With how sad steps, o Moone, thou climb’st the skies

May 31, 2011

Loving in truth, and faine in verse my love to show,

That she deare she might take some pleasure of my paine:

Pleasure might cause her to reade, reading might make her know,

Knowledge might pitie winne, and pitie grace obtaine

Astrophil  and Stella – Sir Philip Sidney


Devils in the Detail

May 28, 2011

Over at Freaky Trigger the Marquis of the Mothed Marches has been unearthing ‘wtf’ nuggets from Kipling’s short stories. It’s an idea that makes sense. He’s a writer impressive amongst other things for the great uncluttered accumulation of fine detail in his stories. Uncluttered in the sense that the knell of the stories is not confused by the accumulation of that detail. But occasionally the detail can become so compressed that this aesthetic of unfamiliarity can feel almost coded – perhaps the mnenomic narrative to a game of Kim, whose plate of assorted objects is the world.

The most recent entry was on a story I hadn’t read, The Eye of Allah, which deals wonderfully in its few short pages with amongst other things neo-platonic microbiology, theology, futuristic optics, song, illustration, monastic office politics, dreams and visions, and secular science v spiritual restraint.

But look at the lyricism of material detail with which it is all presented:

There is the ‘lame, dark Abbott Stephen, in his fur-lined night boots.’

Not that Stephen de Sautré was any spy; but as a young man he had shared an unlucky Crusade, which had ended, after a battle at Mansura, in two years’ captivity among the Saracens at Cairo where men learn to walk softly.

Or the chilling form of the demons with which the master illuminator John of Burgos wishes to decorate his margins

And see again! The devil that came out of a dumb man. What use is a snout or a bill to him? He’d be faceless as a leper.

Or the items with which John of Burgos returns to England after a journey to Moorish Spain:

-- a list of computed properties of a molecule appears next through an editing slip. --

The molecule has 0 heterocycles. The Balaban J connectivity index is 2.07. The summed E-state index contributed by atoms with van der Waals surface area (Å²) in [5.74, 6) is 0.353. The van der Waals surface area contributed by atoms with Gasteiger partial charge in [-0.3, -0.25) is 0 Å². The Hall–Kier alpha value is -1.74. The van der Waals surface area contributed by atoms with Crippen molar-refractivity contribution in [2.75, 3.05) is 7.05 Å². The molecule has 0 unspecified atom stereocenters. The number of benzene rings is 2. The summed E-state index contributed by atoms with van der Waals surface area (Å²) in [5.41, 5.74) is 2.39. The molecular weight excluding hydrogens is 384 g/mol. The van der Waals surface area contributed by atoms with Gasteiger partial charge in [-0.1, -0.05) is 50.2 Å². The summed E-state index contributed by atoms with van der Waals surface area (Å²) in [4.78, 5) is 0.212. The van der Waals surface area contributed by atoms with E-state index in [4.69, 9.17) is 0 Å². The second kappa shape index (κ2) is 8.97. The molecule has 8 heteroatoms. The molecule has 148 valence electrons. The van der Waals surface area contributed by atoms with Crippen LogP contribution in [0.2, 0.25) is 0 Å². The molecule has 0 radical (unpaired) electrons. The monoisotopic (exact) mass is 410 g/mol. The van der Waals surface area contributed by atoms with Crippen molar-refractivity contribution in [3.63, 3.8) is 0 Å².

A lump of richest lapis lazuli, a bar of orange-hearted vermilion, and a small packet of dried beetles which make most glorious scarlet, for the sub-cantor. Besides that, a few cubes of milky marble, with yet a pink flush in them, which could be slaked and ground down to incomparable background-stuff.

(Kipling was always great at lists, as you might expect with a Mephistophelean command of the material world.)

How is it that the whole story isn’t dragged to the bottom by the weight of its glittering detail? Because it’s bound together by a deep, yet only briefly-hinted at universal: love. The details are not impedimenta but form the viaduct for a tragedy and make the final violent destructive act carry its violence to the reader’s heart as well as his or her mind.

So it is – Kipling presents the material differences in people’s lives, in the world, in time. Though as humankind we may share similarly the various fates of love, loss, death, birth, madness, illness, war and peace, material detail gives the avatars of those fates their distinctive imprint and embodiment.

His attention to detail led him to pay extraordinarily close attention to the technological advances in the world around him. He didn’t just see them either, he knew how they worked; wireless, steamship, artillery, moving film, Kodak camera, railway train, lighthouse, motorcar, electricity. He saw in these items the adventure into the unknown. In fact part of the genius of The Eye of Allah is that it puts advances contemporary to Kipling into a past location on the cliff-edge of time.

In this respect he reminds me of another author who paid attention to the vanguard of technological change and how it would give the form to our fates and psychological imprints – JG Ballard. Ballard and Kipling were in a sense modernists; modernists of content, and that content gave a peculiar form to their style and aesthetic. Kipling’s remarkable and haunting Mrs Bathhurst is extremely like Ballard I think. A while ago, thanks to a tweet from Ballardian, I was alerted to the fact that a South Bank Show on Ballard is on YouTube in its entirety. I finally got round to watching it this week, and would thoroughly recommend it. First part here:

‘I believe in my own obsessions’.